Ian Hawgood + Giulio Aldinucci ~ Consequence Shadows

Ian Hawgood‘s second January collaboration is far different from his first.  Although the music is still ambient, and the cover art (Eirik Holmøyvik) equally stunning, this duo’s sonic palette has been expanded to include field recordings and electronics.  Where Faintly Recollected is mournful, Consequence Shadows is dark, as if uneasy thoughts about the world have come to roost.

The cover image displays a naturally corroded sculpture set far enough from shore as to discourage visitors.  Salt has eked away the innards of the rock; droppings have decorated its walls.  And yet, despite such damage, the stone exudes the strength of perseverance.  Such is the tone of the release as well, the piano of “Only Microns” offering the first indication that not every imagining is foreordained.  While electronics rattle and hum in the background, the ivory notes shine through, undefeated.  There are consequences to our actions, yes ~ but they need not all be shadows.

It’s nigh impossible to separate the work of the composers, as both operate in the electro-acoustic realm; Giulio Aldinucci‘s last album was the ACL-honored Borders and Ruins, but none of the tracks here possess such density.  Instead, one gains the sense of being in for the long haul, whatever comes.  This is what makes the voice at the center of the album such a surprise: many of the words bubble beneath the surface, but those that emerge say thank you, thank you.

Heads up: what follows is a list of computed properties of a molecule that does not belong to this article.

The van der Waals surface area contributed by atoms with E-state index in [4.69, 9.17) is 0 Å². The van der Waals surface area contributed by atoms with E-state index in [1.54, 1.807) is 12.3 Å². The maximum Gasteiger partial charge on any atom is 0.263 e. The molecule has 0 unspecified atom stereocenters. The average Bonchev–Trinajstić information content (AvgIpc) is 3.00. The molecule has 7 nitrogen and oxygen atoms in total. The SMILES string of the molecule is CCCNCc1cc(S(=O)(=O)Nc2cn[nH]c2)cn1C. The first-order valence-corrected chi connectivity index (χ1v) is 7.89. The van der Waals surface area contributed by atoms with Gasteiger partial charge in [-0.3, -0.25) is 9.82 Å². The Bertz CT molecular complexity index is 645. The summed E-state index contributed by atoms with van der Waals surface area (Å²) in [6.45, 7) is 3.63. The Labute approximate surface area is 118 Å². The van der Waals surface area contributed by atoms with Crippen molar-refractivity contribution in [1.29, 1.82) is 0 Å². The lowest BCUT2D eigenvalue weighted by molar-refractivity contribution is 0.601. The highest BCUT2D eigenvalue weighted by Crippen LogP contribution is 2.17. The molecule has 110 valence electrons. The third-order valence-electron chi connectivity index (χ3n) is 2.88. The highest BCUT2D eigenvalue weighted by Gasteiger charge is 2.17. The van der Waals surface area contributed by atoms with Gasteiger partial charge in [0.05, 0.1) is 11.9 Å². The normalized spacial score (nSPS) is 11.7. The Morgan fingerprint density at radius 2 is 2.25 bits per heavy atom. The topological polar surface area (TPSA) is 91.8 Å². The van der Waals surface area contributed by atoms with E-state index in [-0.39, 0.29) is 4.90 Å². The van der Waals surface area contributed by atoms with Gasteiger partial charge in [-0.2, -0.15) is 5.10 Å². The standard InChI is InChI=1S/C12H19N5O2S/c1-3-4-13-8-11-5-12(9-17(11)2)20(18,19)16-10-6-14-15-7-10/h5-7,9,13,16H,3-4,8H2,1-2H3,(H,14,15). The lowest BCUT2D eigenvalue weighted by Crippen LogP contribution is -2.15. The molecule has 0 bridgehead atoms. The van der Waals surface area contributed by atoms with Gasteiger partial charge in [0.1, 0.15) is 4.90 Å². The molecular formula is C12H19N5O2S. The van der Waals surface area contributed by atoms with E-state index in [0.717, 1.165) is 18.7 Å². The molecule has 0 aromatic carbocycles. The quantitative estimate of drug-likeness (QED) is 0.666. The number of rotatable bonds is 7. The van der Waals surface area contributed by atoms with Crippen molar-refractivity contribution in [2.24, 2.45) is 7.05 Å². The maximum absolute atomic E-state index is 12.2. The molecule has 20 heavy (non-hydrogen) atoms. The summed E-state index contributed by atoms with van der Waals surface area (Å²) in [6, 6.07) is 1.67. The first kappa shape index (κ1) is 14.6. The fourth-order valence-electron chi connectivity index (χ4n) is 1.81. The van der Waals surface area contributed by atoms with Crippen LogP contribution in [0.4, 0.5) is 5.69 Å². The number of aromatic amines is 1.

When the two versions of “Other Ashes” are combined (the original and the Stijn Hüwels rework), they outlast the entirety of Faintly Recollected.  Tiny tones stutter and stumble along with the footfalls of the field recordist.  The impression is that of entering a barren land and poking about, searching for things to salvage.  Perhaps, in the wake of a horrible year, the item most needed is hope.  As the dark album progresses to a lighter end, it seems that a remnant may have been found: enough to build on, to glue to other pieces, to cast consequence lights.  The Home Normal label is generally known for its beauty, not its darkness, and even in this shadowed moment, it turns its eyes to the sun.  (Richard Allen)

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